16. Loss of Metabotropic Glutamate Receptor 5 Function on Peripheral Benzodiazepine Receptor in Mice Prenatally Exposed to LPS

    PubMed Central

    Arsenault, Dany; Coulombe, Katherine; Zhu, Aijun; Gong, Chunyu; Kil, Kun-Eek; Choi, Ji-Kyung; Poutiainen, Pekka; Brownell, Anna-Liisa

    2015-01-01

    Parental microglial induced neuroinflammation, triggered by bacterial- or viral infections, can induce neuropsychiatric disorders like schizophrenia and autism to offspring in animal models. Recent investigations suggest that microglia, the resident immune cells of the brain, provides a link between neurotransmission, immune cell activation, brain inflammation and neuronal dysfunction seen with the offspring. Relatively little is known about how reduction of brain inflammation and restoration of glial function are associated with diminution of brain degeneration and behavioral deficits in offspring. Increased mGluR5 expression and the long-lasting excitotoxic effects of the neurotoxin during brain development are associated with the glial dysfunctions. We investigated the relationship of mGluR5 and PBR and how they regulate glial function and inflammatory processes in mice prenatally exposed to LPS (120μg/kg, between gestational days 15 and 17), an inflammatory model of a psychiatric disorder. Using PET imaging, we showed that pharmacological activation of mGluR5 during 5 weeks reduced expression of classic inflammation marker PBR in many brain areas and that this molecular association was not present in LPS-exposed offspring. The post-mortem analysis revealed that the down regulation of PBR was mediated through activation of mGluR5 in astrocytes. In addition, we demonstrated that this interaction is defective in a mouse model of the psychiatric deficit offering a novel insight of mGluR5 involvement to brain related disorders and PBR related imaging studies. In conclusion, mGluR5 driven glutamatergic activity regulates astrocytic functions associated with PBR (cholesterol transport, neurosteroidogenesis, glial phenotype) during maturation and could be associated with neuropsychiatric disorders in offspring. PMID:26536027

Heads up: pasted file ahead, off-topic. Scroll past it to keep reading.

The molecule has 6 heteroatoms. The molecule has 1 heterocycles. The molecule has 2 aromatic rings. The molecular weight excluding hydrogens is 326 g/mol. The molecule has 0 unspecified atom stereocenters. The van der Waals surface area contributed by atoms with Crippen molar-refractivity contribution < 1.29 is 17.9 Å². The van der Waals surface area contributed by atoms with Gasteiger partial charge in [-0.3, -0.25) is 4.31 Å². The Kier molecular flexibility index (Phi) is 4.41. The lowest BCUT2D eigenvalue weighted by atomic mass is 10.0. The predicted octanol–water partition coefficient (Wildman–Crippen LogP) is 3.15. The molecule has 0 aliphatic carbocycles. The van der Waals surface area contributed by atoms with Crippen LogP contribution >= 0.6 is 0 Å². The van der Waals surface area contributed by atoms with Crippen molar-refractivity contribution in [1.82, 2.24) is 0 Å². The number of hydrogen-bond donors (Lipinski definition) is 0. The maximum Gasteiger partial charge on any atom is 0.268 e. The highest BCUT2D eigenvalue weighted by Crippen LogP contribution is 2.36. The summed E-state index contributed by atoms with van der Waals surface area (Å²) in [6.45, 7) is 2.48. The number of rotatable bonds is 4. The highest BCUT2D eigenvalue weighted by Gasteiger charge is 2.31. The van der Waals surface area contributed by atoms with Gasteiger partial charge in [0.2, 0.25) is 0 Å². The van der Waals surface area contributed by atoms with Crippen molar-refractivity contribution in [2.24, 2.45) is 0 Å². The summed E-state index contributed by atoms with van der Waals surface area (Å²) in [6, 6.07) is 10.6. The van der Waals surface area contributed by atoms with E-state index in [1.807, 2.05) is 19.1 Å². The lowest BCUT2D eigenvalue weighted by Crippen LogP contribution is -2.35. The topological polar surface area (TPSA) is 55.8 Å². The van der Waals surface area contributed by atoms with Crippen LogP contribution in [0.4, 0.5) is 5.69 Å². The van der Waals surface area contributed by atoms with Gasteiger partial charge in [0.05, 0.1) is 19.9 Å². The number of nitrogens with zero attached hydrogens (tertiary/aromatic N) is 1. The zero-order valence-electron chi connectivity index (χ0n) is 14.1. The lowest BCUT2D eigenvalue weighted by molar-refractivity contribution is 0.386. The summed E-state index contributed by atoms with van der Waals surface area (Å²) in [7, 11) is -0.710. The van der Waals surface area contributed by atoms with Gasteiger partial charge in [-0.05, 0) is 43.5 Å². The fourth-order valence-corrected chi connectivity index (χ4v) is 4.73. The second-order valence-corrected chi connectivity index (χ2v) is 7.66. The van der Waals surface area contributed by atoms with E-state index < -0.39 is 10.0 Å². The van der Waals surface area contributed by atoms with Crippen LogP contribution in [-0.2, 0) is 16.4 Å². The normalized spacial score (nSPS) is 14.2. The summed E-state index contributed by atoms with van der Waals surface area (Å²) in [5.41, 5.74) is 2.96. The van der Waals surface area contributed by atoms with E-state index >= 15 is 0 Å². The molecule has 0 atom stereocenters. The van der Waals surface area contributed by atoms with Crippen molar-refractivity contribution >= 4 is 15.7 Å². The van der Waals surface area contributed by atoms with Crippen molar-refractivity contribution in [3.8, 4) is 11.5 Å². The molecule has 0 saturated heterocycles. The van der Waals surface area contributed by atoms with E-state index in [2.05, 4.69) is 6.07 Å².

17. Low Dose Cranial Irradiation-Induced Cerebrovascular Damage Is Reversible in Mice

    PubMed Central

    Bocsik, Alexandra; Sántha, Petra; Schilling-Tóth, Boglárka; Léner, Violetta; Varga, Zoltán; Kahán, Zsuzsanna; Deli, Mária A.; Sáfrány, Géza; Hegyesi, Hargita

    2014-01-01

    Background High-dose radiation-induced blood-brain barrier breakdown contributes to acute radiation toxicity syndrome and delayed brain injury, but there are few data on the effects of low dose cranial irradiation. Our goal was to measure blood-brain barrier changes after low (0.1 Gy), moderate (2 Gy) and high (10 Gy) dose irradiation under in vivo and in vitro conditions. Methodology Cranial irradiation was performed on 10-day-old and 10-week-old mice. Blood-brain barrier permeability for Evans blue, body weight and number of peripheral mononuclear and circulating endothelial progenitor cells were evaluated 1, 4 and 26 weeks postirradiation. Barrier properties of primary mouse brain endothelial cells co-cultured with glial cells were determined by measurement of resistance and permeability for marker molecules and staining for interendothelial junctions. Endothelial senescence was determined by senescence associated β-galactosidase staining. Principle Findings Extravasation of Evans blue increased in cerebrum and cerebellum in adult mice 1 week and in infant mice 4 weeks postirradiation at all treatment doses. Head irradiation with 10 Gy decreased body weight. The number of circulating endothelial progenitor cells in blood was decreased 1 day after irradiation with 0.1 and 2 Gy. Increase in the permeability of cultured brain endothelial monolayers for fluorescein and albumin was time- and radiation dose dependent and accompanied by changes in junctional immunostaining for claudin-5, ZO-1 and β-catenin. The number of cultured brain endothelial and glial cells decreased from third day of postirradiation and senescence in endothelial cells increased at 2 and 10 Gy. Conclusion Not only high but low and moderate doses of cranial irradiation increase permeability of cerebral vessels in mice, but this effect is reversible by 6 months. In-vitro experiments suggest that irradiation changes junctional morphology, decreases cell number and causes senescence in brain